National Flood Programs Reforms To Be Delayed By Congress

Congress to delay Biggert-Waters National Flood Program Reforms

While this delay heads-off the imminent threat of flood-premium driven foreclosures, it is NOT a reprieve. No legislation can hold back the rising seas or eliminate the $20 Billion+ Flood Program debt.  The need for a resilient re-build has been given some breathing room, but homes in the high risk zones, including those added in the Preliminary Working Maps still need to be carefully assessed for long-term sustainability when using our limited recovery funds. This does not solve our unsafe, out-of-compliance basement apartment problem or our need to reconfigure our coastal built environment.  


(Reuters) – House and Senate members have reached a bipartisan agreement to delay by at least four years a flood insurance rate hike that would impact more than a million homeowners, according to congressional sources.

The delay would apply to primary, non-repetitive loss residences grandfathered in, all properties sold after July 6, 2012, and property owners that purchased insurance coverage after July 6, 2012.

The legislation scheduled to be released next week in the House and Senate is expected to delay rate increases for two years once FEMA is able to finalize an affordability study.

Given the time required for this study, it is likely it could take up to four years before rate increases are allowed under Waters new plan.




Delays the implementation of rate increases on the following three types of properties
until FEMA meets two requirements: 1) completes the affordability study mandated by Biggert-Waters Flood Insurance Reform Act of 2012, proposes a draft affordability framework for Congressional review, and Congress has a chance to give FEMA affordability authority; and 2) the FEMA Administrator certifies that the agency has implemented a flood mapping approach that utilizes sound scientific and engineering methodologies to determine varying levels of flood risk in all areas participating in the National Flood Insurance Program:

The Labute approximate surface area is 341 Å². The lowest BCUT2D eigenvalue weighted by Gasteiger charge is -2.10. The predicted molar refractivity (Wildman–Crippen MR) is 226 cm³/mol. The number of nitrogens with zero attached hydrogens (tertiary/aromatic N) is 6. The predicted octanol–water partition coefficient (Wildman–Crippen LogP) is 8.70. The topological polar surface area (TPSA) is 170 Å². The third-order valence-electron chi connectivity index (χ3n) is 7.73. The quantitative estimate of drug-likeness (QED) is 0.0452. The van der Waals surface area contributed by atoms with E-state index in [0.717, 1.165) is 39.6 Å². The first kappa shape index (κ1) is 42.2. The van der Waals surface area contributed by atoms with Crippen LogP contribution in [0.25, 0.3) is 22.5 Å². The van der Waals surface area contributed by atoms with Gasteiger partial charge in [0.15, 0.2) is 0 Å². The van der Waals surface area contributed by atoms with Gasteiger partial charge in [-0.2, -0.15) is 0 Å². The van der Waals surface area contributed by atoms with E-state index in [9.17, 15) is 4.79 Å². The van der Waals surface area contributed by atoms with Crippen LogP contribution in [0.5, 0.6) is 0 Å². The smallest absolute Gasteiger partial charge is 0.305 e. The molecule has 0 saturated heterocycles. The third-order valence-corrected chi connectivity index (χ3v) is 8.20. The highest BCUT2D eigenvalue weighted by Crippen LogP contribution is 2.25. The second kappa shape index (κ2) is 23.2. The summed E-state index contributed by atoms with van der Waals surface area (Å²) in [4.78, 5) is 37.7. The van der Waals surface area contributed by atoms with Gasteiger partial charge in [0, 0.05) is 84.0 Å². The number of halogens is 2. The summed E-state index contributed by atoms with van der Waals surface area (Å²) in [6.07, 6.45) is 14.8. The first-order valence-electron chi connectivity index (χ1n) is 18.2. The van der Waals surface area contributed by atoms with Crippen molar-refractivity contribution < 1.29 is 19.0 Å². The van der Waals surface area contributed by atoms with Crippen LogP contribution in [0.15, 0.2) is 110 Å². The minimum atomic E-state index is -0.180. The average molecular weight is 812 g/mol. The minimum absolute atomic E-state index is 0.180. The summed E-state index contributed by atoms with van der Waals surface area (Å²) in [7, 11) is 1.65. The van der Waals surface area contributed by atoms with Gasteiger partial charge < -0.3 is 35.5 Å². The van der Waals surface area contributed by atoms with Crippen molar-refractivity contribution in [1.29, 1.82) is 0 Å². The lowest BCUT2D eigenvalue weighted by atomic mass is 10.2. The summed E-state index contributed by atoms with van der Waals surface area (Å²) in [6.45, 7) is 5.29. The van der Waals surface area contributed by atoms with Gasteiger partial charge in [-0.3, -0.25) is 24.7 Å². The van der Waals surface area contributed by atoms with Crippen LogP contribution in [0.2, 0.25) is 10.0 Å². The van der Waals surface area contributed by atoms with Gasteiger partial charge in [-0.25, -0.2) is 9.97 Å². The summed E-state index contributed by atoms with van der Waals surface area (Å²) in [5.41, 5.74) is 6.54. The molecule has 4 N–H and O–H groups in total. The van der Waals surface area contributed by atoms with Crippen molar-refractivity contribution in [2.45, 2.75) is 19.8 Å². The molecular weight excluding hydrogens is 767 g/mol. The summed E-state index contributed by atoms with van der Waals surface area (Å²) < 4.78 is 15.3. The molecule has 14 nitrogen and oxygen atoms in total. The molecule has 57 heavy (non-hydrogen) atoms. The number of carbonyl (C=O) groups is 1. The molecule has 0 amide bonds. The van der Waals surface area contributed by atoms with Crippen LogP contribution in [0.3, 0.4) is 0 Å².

1.    All homes and businesses that are currently “grandfathered.” These are properties that were built to code and later remapped into a higher risk area.  Prior to Biggert-Waters, these policyholders were not penalized for relying on inaccurate FEMA flood maps.


2.    All properties that purchased a new policy after July 6, 2012, before they were
legally required to purchase insurance.


3.    All properties sold after July 6, 2012. New homeowners and business owners
will continue to receive the same treatment as the previous owner unless they
trigger another provision in Biggert-Waters such as Severe Repetitive Loss,   non-primary residence, substantial damage, etc.




Preserves the pre-Biggert-Waters basement exception allowing the lowest flood-proofed
opening in a home to be used for determining flood insurance rates. This affects 54 communities nation-wide where basements are necessary to protect homeowners and businesses from extreme weather. Basements that have not been flood-proofed would remain subject to the effects of Biggert-Waters.



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